How to get to the next stop:

Leave the Salle des Etats via the door behind the Mona Lisa. You will arrive in one of the three salles rouges, or red rooms (room 78). Enter the large red room on the left (room 77) and go to the staircase at the end.

Les Salles Rouges et la Pyramide Inversée
Les Salles Rouges et la Pyramide Inversée

© Musée du Louvre / A. Dequier

10The salles rouges (red rooms) and the Inverted Pyramid

The three rooms in the Louvre where the works of the great French painters between 1780 and 1840 (David, Ingres, Géricault, Delacroix) are displayed were created by Napoleon III. Their décor, with its red walls, forms a striking contrast with the paintings in their gilt frames. The setting created for these works results in a spectacular explosion of color. The opening of the movie The Da Vinci Code is set here, with the curator Saunière running through the rooms, mortally wounded. At the end of the room there is a staircase with a landing occupied by a café. This is the part of the museum that is nearest to the place where The Da Vinci Code ends: the Inverted Pyramid, whose glass belly can be seen through the windows, in the middle of the Rond-Point. The Inverted Pyramid is located in the Carrousel du Louvre, an underground shopping mall inaugurated in 1993 that adjoins the Hall Napoléon of the Louvre. At the end of The Da Vinci Code, Langdon understands that the pyramidion of stone placed under the point of the Inverted Pyramid houses the grave of Mary Magdalene. This entirely fictional revelation has nevertheless ensured that the little monument has entered local legend and tourist folklore. But 1.2 kilometers from the Inverted Pyramid, in the church of Sainte-Marie-Madeleine (the Madeleine), there is a reliquary containing the left thighbone of a woman aged around fifty, who died nearly twenty centuries ago. Of Mediterranean type, she was around 1 meter 58 centimeters tall . . .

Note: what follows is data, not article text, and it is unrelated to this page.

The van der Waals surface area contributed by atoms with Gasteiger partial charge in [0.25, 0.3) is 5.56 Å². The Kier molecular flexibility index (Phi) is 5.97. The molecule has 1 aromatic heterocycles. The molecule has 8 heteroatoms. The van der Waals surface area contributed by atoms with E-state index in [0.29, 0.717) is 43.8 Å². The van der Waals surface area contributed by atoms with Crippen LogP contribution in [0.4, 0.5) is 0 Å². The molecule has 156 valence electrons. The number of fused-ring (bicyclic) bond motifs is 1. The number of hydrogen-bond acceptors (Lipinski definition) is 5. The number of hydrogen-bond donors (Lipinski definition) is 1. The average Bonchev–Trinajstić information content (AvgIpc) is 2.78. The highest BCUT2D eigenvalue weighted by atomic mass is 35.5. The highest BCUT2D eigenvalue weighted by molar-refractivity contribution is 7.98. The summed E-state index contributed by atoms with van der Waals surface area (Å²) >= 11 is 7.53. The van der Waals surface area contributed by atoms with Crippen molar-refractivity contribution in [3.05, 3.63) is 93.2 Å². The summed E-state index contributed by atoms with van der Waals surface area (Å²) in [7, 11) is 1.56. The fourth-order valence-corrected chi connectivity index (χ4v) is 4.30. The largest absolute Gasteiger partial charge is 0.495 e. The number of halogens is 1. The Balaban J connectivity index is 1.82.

How to get to the next stop:

Go down the staircase, cross the gallery of Italian sculptures (room 4) and take the escalators in the Salle du Manège (on the right, room A) to return to the Hall Napoléon under the Pyramid. From the circular information desk under the Pyramid, you can see a long gallery with stores leading to the Carrousel du Louvre. Go to the end of this gallery and you will reach the Inverted Pyramid. This is where The Da Vinci Code and our trail come to an end.